DNA can come out of the farmers market dust-up smelling like the proverbial rose. All it needs to do is follow this script.


What have we learned these past two weeks?

  • The farmers market is popular, and people support it.
  • There is far more interest in keeping the farmers market away from the parking garage than rejecting outright other conceivable locations.
  • The simplistic “black vs. white” straw man quickly built to rout John Gonder’s plausible garage idea, while unfair and regrettable, has clearly won the day, for now and perhaps forever.
  • In the aftermath, as people have been exposed one-on-one to the many different aspects of the discussion that were purposefully not mentioned before last week’s council meeting, they’ve been both surprised to learn there actually were other angles, and receptive to factual arguments.
  • Opinions tend to be mistaken for facts.

In short, welcome to reality. We learned what we already knew, and now it remains to salvage sensibility from the insensible.

The supreme irony is this: For all its lampoon-worthy missteps, Develop New Albany emerges from the skirmish ideally placed to do the right thing. With City Hall inexplicably doubling down on its secretive mixed signal mode, DNA may be the only (albeit loosely) organized civic group able to point the farmers market conversation in the right direction, to do so openly and publicly, and to play a leading role in restoring sanity to the scrum.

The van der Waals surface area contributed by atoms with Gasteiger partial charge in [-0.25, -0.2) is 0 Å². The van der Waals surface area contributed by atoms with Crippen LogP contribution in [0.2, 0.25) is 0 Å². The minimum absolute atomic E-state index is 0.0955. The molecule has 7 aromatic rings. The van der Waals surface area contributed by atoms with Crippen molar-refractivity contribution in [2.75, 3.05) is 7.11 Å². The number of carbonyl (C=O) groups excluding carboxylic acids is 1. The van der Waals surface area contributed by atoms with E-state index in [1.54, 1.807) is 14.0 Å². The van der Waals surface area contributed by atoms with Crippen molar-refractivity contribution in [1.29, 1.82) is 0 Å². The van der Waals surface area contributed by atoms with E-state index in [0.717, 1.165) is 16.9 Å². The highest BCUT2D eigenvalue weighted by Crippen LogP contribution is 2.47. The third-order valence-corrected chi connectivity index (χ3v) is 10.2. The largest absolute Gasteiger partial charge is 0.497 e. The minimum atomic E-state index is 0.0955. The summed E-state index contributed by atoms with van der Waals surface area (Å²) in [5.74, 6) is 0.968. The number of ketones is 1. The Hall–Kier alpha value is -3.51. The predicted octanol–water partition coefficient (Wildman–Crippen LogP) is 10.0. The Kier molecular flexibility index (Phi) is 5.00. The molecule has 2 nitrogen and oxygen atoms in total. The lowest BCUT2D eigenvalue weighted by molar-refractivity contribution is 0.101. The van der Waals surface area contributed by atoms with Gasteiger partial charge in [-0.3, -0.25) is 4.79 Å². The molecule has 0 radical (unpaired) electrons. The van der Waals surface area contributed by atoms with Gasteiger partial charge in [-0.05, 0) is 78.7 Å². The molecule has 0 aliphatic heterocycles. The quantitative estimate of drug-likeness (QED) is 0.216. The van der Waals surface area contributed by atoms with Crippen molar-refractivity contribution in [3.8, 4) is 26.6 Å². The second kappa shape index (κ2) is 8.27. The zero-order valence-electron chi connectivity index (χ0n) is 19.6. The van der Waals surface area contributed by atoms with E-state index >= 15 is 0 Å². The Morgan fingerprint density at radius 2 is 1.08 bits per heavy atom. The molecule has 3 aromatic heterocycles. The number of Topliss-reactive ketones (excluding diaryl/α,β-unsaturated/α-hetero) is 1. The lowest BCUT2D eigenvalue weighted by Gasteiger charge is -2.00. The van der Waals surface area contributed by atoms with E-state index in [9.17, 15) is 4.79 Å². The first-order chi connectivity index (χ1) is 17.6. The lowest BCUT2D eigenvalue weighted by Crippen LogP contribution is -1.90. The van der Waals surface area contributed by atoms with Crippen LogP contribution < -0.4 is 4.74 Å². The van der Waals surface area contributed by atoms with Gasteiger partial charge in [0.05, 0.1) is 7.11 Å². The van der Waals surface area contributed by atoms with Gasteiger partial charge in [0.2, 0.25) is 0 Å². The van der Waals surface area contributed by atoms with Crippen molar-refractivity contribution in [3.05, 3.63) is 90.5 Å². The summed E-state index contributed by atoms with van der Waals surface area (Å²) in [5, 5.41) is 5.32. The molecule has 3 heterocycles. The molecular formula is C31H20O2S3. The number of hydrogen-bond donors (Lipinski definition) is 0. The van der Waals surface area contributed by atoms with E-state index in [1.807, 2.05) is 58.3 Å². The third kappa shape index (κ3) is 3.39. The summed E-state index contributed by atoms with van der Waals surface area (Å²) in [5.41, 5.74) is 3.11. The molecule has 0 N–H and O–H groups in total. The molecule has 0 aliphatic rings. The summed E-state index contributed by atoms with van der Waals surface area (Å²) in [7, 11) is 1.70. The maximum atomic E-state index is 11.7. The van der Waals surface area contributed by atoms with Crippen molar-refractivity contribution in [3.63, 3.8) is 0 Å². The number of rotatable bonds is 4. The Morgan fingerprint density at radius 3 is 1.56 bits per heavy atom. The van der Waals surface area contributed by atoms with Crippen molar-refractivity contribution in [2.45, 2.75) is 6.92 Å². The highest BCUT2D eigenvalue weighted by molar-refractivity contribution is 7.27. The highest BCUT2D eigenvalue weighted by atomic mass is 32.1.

Yes, it cannot be denied that DNA’s polling and Facebook page comment deletion tactics have been a complete disgrace, and the organization has acquitted itself very poorly even if some members are embarrassed by the shoddiness of it all. These failures must be addressed. And, yes, many years of non-housetrained bad procedural habits must be confronted and vetted by DNA’s board.

I didn’t say it would be easy, but lately I’m riveted by counter-factual history.

To be sure, I’ve taken a sinfully great delight in pointing out these inadequacies to those many people locally who never, ever read what I have to say. However, it does not preclude me from offering DNA this real-world, rational solution, because if it chooses to do so, and I hope it will, Develop New Albany could take control of the situation tomorrow morning, occupy what passes for a high ground in this town, bring well-meaning folks back to the thoughtful middle, and encourage what should have been happening (transparent consensus) all along, before this whole farmers market expansion imbroglio was doltishly stoked into extremism.

That is, if Shirley Baird will see fit to allow it. She went out and brought back Doug England’s years-delayed lunch money, and as God is her witness, she’s intent on spending it. But lunch isn’t the same thing as a yacht, and DNA’s statement should read something like this.

Develop New Albany always strives to fulfill its mission as a Main Street organization. It’s why we’re here, and why we volunteer.

Develop New Albany was founded in 1990 by community-minded individuals and local business leaders. The leadership of Develop New Albany focuses the organization on the economic revitalization, historic preservation, and promotion of our Historic Downtown.